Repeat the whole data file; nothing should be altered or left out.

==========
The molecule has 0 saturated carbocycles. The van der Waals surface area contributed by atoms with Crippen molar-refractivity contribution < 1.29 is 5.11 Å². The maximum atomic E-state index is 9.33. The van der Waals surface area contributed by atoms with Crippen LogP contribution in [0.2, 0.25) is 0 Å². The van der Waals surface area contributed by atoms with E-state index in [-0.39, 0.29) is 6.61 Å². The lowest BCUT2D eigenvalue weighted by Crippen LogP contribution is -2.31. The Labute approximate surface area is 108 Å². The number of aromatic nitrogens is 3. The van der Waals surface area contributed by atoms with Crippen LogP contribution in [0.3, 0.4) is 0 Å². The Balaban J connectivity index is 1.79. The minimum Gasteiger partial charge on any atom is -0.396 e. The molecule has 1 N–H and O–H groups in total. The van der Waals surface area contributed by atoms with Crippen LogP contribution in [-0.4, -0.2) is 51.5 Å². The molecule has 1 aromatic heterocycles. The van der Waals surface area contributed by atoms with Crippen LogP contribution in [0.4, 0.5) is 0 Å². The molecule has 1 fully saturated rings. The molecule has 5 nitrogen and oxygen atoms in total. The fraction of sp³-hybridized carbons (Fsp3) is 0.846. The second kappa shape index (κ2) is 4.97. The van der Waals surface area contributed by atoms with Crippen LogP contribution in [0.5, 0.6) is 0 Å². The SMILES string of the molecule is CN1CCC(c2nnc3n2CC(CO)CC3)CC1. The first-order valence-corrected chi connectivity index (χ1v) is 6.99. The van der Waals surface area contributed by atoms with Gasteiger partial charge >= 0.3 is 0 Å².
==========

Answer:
The molecule has 0 saturated carbocycles. The van der Waals surface area contributed by atoms with Crippen molar-refractivity contribution < 1.29 is 5.11 Å². The maximum atomic E-state index is 9.33. The van der Waals surface area contributed by atoms with Crippen LogP contribution in [0.2, 0.25) is 0 Å². The van der Waals surface area contributed by atoms with E-state index in [-0.39, 0.29) is 6.61 Å². The lowest BCUT2D eigenvalue weighted by Crippen LogP contribution is -2.31. The Labute approximate surface area is 108 Å². The number of aromatic nitrogens is 3. The van der Waals surface area contributed by atoms with Crippen LogP contribution in [0.3, 0.4) is 0 Å². The Balaban J connectivity index is 1.79. The minimum Gasteiger partial charge on any atom is -0.396 e. The molecule has 1 N–H and O–H groups in total. The van der Waals surface area contributed by atoms with Crippen LogP contribution in [-0.4, -0.2) is 51.5 Å². The molecule has 1 aromatic heterocycles. The van der Waals surface area contributed by atoms with Crippen LogP contribution in [0.4, 0.5) is 0 Å². The molecule has 1 fully saturated rings. The molecule has 5 nitrogen and oxygen atoms in total. The fraction of sp³-hybridized carbons (Fsp3) is 0.846. The second kappa shape index (κ2) is 4.97. The van der Waals surface area contributed by atoms with Crippen LogP contribution in [0.5, 0.6) is 0 Å². The SMILES string of the molecule is CN1CCC(c2nnc3n2CC(CO)CC3)CC1. The first-order valence-corrected chi connectivity index (χ1v) is 6.99. The van der Waals surface area contributed by atoms with Gasteiger partial charge >= 0.3 is 0 Å².